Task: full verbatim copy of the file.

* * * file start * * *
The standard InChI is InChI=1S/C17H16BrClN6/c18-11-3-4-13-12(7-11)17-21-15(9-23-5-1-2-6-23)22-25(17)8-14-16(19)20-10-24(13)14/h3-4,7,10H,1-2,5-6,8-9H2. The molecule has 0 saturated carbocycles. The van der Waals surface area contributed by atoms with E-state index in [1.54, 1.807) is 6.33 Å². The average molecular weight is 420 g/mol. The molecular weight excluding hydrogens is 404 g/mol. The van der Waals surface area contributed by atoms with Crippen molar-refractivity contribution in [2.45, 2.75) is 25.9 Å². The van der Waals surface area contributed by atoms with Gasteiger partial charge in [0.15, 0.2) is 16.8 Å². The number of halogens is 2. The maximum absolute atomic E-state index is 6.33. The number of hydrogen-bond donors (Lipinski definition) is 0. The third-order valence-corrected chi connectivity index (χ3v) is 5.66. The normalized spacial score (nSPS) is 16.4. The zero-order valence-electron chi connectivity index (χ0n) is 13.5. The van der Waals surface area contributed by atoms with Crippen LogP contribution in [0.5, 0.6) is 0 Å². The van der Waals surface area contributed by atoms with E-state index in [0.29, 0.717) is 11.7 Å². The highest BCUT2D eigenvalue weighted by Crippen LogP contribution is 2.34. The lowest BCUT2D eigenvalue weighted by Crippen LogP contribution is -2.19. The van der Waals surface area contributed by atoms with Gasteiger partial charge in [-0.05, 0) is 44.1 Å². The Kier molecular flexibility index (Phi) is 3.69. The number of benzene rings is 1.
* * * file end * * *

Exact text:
The standard InChI is InChI=1S/C17H16BrClN6/c18-11-3-4-13-12(7-11)17-21-15(9-23-5-1-2-6-23)22-25(17)8-14-16(19)20-10-24(13)14/h3-4,7,10H,1-2,5-6,8-9H2. The molecule has 0 saturated carbocycles. The van der Waals surface area contributed by atoms with E-state index in [1.54, 1.807) is 6.33 Å². The average molecular weight is 420 g/mol. The molecular weight excluding hydrogens is 404 g/mol. The van der Waals surface area contributed by atoms with Crippen molar-refractivity contribution in [2.45, 2.75) is 25.9 Å². The van der Waals surface area contributed by atoms with Gasteiger partial charge in [0.15, 0.2) is 16.8 Å². The number of halogens is 2. The maximum absolute atomic E-state index is 6.33. The number of hydrogen-bond donors (Lipinski definition) is 0. The third-order valence-corrected chi connectivity index (χ3v) is 5.66. The normalized spacial score (nSPS) is 16.4. The zero-order valence-electron chi connectivity index (χ0n) is 13.5. The van der Waals surface area contributed by atoms with Crippen LogP contribution in [0.5, 0.6) is 0 Å². The van der Waals surface area contributed by atoms with E-state index in [0.29, 0.717) is 11.7 Å². The highest BCUT2D eigenvalue weighted by Crippen LogP contribution is 2.34. The lowest BCUT2D eigenvalue weighted by Crippen LogP contribution is -2.19. The van der Waals surface area contributed by atoms with Gasteiger partial charge in [-0.05, 0) is 44.1 Å². The Kier molecular flexibility index (Phi) is 3.69. The number of benzene rings is 1.